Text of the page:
and interest in your welfare, Vivienne," she said, in cold, cutting
accents which fell like ice on the girl's tender heart. "You are the
most ungrateful, foolish creature it has ever been my lot to meet.
What is to become of you in the future if you mean to go on in this
Quixotic, unreasonable manner, God only knows: I don't."

Then she turned away, to smile her sweetest smiles and scatter her
graceful words and airy wit on the group of courtiers she ever managed
to assemble in her train, for Blanche de Verdreuil was a popular woman
in society now, and used her powers gracefully and skilfully that she
bid fair to keep her place, hard as it had been to win.

Meanwhile Raoul crossed the room and came up to Vivienne as she sat,
pained and distressed by the harsh words of the countess, and longing
wildly and vainly that she could fly to some solitary place away from
the great heartless world which glittered and sparkled around, there to
weep over her broken fancies, her impossible dreams, which were being
so rudely dispelled, one after another.

"This is our dance, do you care to give it me?" he asked, in those
low, musical tones which ever wore a deeper tenderness, a strange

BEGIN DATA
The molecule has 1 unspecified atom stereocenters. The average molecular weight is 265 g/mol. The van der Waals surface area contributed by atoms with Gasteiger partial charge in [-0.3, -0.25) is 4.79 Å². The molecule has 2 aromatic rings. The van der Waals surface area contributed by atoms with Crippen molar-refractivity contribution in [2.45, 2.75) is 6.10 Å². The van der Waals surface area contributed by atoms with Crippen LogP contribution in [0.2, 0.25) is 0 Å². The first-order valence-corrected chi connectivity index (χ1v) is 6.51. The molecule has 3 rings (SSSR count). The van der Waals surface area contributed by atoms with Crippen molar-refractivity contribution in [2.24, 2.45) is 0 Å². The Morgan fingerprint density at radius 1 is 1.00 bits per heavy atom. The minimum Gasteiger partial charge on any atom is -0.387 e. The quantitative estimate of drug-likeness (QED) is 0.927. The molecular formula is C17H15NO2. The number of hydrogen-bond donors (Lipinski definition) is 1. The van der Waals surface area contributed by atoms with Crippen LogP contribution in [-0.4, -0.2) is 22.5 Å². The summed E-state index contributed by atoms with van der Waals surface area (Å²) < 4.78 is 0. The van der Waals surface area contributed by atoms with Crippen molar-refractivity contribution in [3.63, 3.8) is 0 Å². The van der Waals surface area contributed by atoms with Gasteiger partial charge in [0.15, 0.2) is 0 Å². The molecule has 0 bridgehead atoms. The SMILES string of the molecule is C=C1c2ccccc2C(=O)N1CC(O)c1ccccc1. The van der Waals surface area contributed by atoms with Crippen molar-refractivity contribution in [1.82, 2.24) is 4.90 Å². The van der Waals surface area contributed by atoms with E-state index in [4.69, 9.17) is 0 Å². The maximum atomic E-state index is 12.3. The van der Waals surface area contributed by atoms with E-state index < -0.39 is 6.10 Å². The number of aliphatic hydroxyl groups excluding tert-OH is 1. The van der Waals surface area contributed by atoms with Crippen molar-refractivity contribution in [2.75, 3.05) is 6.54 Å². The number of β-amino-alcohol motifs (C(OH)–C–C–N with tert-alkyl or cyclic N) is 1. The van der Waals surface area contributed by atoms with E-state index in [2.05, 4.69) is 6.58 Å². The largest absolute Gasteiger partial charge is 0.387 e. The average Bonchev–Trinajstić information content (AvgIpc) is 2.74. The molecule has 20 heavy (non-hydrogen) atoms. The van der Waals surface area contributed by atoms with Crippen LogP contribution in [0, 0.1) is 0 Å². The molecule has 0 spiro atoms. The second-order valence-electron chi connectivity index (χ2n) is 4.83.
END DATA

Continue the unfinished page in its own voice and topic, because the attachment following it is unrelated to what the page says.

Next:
gentleness, for her.

"Oh, yes," she said, rising with a faint sigh, and accepting his arm

"You look tired and troubled," he said, as he led her away. "What has
Blanche been saying to vex you? I saw her speaking to you a short time

"She is angry with me because I cannot look upon things as she does,"
said Vivienne sadly. "She finds me a very troublesome pupil: I know,
but what can I do? I cannot be false to my early teachings--my own
instincts. Oh, how I wish I had never come to Paris!"

Something so like a sob rose in her throat that Raoul was startled and

"You are over-wrought--over-excited," he said soothingly. "Come away
from here. We will not dance, but go to the gardens instead. The air is
so warm it will not hurt you."

She let him lead her where he would with the passive unresisting
obedience of a child, and soon they were wandering together among the
arcades of roses, the flower-bordered parterres, and softly-shaded
lights of the beautiful gardens, whither many of the guests had already

"Now tell me," said Raoul de Verdreuil, as he folded the soft scarlet
cashmere round the girl's slight figure, to protect her from the night
air, "tell me what has distressed you so much; perhaps I can help you."

But a strange restraint seemed to curb Vivienne's confidence, and she
hesitated for some minutes, while he walked beside her, patiently
awaiting her words.

"It is so little," she said at length, while the colour faded
from her face, and the strange, shy fear in her voice pained him
immeasurably,--"so little with which to trouble you, monsieur. The
countess is often vexed with me because I cannot think and act as she
wishes; and then I am so grieved to think I cannot return her kindness